2. Coordinator appointed

Their job is to help families plan for their family group conference. They help families to think about the plans and decisions that need to be made. They are neutral.

3. The eight preparation steps

  1. Initial preparation
  2. Agreement for the family group conference to be held
  3. Involving the child/young person in a family group conference
  4. Who is invited to an family group conference
  5. Practical arrangements
  6. Meeting invited family members
  7. Advocates for the young person or adults who would benefit from additional support
  8. Meeting the practitioners to prepare them for the family group conference.

4. The conference

Stage one: information sharing
The person who made the referral will share information about why the conference has been convened. Once the referrer has set out their information, the family can take time to ask questions.

Stage two: private family time
Stage two begins once the family has all the information they need to help them to make a plan. During this private family time practitioners and the coordinator leave the room. The child or vulnerable adult’s advocate (or supporter) may remain with the child if the family agrees.

Stage three: agreeing the plan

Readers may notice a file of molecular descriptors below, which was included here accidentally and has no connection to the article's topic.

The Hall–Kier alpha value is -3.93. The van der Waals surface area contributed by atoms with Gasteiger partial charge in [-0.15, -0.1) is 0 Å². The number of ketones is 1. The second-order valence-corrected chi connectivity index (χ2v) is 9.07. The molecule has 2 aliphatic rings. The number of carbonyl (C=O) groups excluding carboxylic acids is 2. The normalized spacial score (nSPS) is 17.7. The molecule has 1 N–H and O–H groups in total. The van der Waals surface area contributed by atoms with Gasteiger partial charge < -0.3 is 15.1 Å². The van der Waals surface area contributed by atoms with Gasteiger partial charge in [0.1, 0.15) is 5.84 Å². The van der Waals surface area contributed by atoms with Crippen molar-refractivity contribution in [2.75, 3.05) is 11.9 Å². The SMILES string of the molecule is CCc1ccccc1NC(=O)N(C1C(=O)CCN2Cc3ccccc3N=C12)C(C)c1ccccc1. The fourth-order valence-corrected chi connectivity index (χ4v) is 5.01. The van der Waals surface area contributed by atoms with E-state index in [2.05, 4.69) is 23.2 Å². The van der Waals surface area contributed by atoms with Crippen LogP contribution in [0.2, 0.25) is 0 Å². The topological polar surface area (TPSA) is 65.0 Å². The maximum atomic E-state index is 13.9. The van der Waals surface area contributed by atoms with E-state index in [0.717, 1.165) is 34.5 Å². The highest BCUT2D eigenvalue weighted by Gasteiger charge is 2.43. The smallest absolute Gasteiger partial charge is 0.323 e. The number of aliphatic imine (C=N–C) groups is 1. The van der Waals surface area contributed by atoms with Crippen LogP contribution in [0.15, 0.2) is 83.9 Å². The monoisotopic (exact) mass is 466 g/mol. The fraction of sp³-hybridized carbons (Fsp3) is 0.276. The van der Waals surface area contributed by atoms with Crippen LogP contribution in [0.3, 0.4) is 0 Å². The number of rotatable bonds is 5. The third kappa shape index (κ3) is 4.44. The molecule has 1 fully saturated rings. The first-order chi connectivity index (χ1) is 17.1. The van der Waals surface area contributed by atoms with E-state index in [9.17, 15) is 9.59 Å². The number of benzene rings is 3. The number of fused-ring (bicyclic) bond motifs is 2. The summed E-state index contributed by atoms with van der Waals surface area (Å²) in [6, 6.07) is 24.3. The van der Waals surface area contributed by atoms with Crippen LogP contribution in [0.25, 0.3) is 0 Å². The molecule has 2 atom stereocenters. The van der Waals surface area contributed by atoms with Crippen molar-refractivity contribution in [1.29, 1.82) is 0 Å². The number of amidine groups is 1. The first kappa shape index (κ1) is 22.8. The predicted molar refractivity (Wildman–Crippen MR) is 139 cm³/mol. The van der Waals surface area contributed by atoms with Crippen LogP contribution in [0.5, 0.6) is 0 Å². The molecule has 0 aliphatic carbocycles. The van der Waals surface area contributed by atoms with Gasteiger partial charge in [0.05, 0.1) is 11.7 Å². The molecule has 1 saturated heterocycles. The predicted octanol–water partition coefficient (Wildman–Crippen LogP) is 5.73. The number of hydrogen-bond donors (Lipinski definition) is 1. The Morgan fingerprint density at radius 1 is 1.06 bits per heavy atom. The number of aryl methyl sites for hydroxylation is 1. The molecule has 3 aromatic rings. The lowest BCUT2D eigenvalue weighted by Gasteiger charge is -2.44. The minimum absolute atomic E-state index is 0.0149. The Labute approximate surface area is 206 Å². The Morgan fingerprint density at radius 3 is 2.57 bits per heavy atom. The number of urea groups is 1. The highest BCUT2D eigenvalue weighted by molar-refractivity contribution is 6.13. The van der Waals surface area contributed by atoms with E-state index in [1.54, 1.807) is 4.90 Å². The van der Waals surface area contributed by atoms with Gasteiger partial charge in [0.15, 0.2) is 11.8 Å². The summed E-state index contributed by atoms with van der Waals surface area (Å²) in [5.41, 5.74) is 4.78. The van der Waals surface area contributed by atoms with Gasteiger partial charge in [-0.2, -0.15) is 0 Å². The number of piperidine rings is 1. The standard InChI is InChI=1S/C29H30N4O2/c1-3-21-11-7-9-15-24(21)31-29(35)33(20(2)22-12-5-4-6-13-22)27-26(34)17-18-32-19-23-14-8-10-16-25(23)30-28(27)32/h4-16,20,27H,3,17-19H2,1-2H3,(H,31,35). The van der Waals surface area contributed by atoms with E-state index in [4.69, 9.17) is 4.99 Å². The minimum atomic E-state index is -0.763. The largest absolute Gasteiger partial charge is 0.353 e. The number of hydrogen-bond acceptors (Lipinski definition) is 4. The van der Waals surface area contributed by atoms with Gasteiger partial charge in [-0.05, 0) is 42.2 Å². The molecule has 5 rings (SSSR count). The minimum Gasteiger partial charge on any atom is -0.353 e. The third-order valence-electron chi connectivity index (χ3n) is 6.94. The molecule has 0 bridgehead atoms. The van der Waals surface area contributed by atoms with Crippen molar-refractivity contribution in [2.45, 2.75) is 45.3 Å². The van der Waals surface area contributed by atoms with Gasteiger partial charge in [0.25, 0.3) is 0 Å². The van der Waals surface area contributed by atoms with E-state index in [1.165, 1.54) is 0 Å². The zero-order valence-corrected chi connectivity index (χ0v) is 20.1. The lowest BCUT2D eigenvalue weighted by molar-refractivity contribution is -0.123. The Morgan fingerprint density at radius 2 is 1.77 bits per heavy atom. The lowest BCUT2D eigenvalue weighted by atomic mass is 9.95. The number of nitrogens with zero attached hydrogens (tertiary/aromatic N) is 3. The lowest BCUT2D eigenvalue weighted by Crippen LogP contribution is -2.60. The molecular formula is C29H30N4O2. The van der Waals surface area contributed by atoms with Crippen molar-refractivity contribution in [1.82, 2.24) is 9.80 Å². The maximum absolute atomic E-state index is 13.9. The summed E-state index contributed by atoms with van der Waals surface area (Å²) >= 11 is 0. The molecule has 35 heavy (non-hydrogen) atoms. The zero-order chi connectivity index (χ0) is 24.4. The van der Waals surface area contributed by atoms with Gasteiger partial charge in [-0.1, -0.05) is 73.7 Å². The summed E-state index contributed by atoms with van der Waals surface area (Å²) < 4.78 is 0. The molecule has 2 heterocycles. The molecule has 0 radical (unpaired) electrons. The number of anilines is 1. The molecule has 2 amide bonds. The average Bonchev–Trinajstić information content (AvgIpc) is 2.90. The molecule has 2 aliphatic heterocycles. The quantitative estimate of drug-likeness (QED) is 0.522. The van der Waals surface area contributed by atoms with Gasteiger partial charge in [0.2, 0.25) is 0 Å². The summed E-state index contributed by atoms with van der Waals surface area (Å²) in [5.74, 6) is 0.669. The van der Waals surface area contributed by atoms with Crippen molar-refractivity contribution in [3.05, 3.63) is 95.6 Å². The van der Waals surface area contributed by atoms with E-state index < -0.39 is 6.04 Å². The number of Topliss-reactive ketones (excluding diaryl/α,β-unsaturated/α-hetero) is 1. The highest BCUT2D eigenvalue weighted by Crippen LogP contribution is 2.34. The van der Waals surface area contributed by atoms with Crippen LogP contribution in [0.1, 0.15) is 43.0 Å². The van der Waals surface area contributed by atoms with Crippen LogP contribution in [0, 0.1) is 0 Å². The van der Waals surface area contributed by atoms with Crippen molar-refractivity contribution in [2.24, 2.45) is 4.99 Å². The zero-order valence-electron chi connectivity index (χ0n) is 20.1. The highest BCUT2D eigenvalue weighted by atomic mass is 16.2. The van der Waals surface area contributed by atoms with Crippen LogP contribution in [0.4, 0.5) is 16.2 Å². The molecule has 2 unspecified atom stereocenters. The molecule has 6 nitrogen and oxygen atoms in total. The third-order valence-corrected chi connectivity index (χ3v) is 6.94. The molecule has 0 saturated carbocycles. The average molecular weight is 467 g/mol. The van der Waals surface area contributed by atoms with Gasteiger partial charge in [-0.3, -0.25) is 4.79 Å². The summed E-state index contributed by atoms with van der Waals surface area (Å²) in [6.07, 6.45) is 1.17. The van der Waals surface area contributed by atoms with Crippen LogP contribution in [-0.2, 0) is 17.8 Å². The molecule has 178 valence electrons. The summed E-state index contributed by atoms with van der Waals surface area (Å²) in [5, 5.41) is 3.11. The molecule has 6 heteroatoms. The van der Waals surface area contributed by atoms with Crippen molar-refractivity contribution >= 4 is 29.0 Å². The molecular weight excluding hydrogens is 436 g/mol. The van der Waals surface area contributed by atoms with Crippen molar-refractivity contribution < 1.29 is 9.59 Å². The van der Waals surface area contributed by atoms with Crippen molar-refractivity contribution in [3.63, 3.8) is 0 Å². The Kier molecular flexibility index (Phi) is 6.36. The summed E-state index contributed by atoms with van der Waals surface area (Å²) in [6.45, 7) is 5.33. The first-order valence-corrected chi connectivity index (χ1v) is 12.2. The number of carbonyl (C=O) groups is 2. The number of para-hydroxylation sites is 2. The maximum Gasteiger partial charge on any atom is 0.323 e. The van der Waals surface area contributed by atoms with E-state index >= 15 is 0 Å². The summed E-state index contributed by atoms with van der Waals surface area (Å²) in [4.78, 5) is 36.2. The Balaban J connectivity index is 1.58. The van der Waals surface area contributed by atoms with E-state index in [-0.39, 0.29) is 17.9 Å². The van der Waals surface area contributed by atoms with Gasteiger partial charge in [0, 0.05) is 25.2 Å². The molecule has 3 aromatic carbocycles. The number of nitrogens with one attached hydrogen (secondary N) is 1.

The coordinator will ask the family to explain their plan. After explaining, they may be asked to clarify some details further.

The referrer is then asked whether they agree to the plan. They should agree to the plan as long as it is legal, safe and addresses the ‘bottom line’.

If there are ongoing court proceedings, the court may need to agree to the plan before it is implemented.

The coordinator should make sure that everyone who attended the family group conference has a copy of the plan.

5. Review of the plan

The coordinator asks the family if they would like a review family group conference three months later or at another time agreed with the family. At the review family group conference family and practitioners meet together to look at the plan. They discuss if it is working, what is not working well and what parts need developing.

For more detailed information on each of the steps of a family group conference, please see Family group conferences: advice for families.